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There's nothing to rave about Welcome's music
Sukanya Verma | November 28, 2007 11:53 IST
One more Akshay Kumar [Images] film is exactly what Bollywood needs.
After rocking the box office in romantic leads (Namaste London [Images]), multi-starrers (Heyy Babyy), supporting roles (Bhool Bhulaiyaa) and I am not forgetting a very special appearance (Om Shanti Om), 2007's toast is ready to oblige with yet another potential whopper.
While the casting grabs our attention, there's, without beating around the bush, nothing to rave about this funny flick's soundtrack. It's flat, insipid and too obvious to excite the senses. Especially, after recent musical treats like Jab We Met, Saawariya, Om Shanti Om and Taare Zameen Par, the listener is definitely not settling for anything shoddy.
Pity, considering, not one but three music directors -- Sajid Wajid, Anand Raj Anand and Himesh Reshammiya [Images] -- share the credits behind the score.
Sajid Wajid does the opening honors. Shaan, Wajid and Soumya Rao mambo predictably to the trite beats of the title track. While the song starts off on a bouncy note, its stuck-in-a-loop temperament only contributes to the composition's weary texture.
A tacky bhangra-qawaali concoction going by the title of Hoth Rasiley is next in line. Unlike the sentiments of the ditty, there's nothing saucy or sensational about this clearly run-of-the-mill strain. Even so, Shreya Ghosal half-heartedly feigns enthusiasm along with Shankar Mahadevan [Images] for this Anand Raj Anand invention.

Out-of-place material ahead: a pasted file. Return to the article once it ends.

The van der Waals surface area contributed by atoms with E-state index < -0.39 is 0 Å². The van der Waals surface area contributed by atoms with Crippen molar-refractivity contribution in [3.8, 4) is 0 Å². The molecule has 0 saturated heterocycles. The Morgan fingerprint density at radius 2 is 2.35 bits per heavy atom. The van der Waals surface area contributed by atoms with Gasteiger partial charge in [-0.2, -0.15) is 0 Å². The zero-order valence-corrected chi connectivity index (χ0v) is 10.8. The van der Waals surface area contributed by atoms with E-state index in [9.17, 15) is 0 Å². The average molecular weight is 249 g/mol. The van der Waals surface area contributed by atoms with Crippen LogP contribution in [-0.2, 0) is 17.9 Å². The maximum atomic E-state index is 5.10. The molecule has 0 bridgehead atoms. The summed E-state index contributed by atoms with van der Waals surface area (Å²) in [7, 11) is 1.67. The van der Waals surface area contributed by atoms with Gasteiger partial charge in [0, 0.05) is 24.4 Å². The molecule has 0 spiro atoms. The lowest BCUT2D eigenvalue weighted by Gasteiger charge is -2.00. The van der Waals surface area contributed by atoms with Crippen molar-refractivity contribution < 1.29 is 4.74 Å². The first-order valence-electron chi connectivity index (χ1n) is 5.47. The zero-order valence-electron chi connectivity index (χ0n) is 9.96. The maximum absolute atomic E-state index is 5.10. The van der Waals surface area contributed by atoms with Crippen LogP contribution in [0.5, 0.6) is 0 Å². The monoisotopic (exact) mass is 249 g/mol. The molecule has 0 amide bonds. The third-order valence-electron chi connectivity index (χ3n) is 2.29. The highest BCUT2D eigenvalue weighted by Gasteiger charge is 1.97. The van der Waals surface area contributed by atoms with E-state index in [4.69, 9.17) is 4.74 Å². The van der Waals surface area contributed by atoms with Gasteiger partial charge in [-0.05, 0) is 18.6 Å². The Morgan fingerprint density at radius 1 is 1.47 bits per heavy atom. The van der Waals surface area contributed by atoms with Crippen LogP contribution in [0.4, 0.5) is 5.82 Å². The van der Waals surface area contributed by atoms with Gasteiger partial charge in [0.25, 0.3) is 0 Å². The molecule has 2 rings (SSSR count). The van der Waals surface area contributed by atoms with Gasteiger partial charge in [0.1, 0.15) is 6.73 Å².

Following, Sajid-Wajid and ARA, Himesh Reshammiya's turn to try his luck with Insha Allah. The catchy-song hit machine, too, lets you down with a substandard, uninspiring and, most-importantly, non-infectious piece of song.
Reshammiya wields the microphone with Kola Leka Vellari. The song features everything characteristic to HR's music -- trademark tabla in the arrangement, drawling style of pitch and, of course, a whole lot of straight-from-the-nose singing. Fans should approve.
Yet another Punjabi cocktail is shoved your way in Ucha Lamba Kad. Discounting the heard-before hangover this melody bears, Anand Raaj Anand's animated chanting of this spunky stereotype is impressive, nevertheless. He's not so lucky the second time, though. The music director behind electrifying soundtracks like Musafir and Zinda [Images] tries too hard to get it right again in the all techno-no soul Kiya Kiya.
Bottom-line: Music is clearly not one of the USP's of Welcome. Akshay Kumar is.
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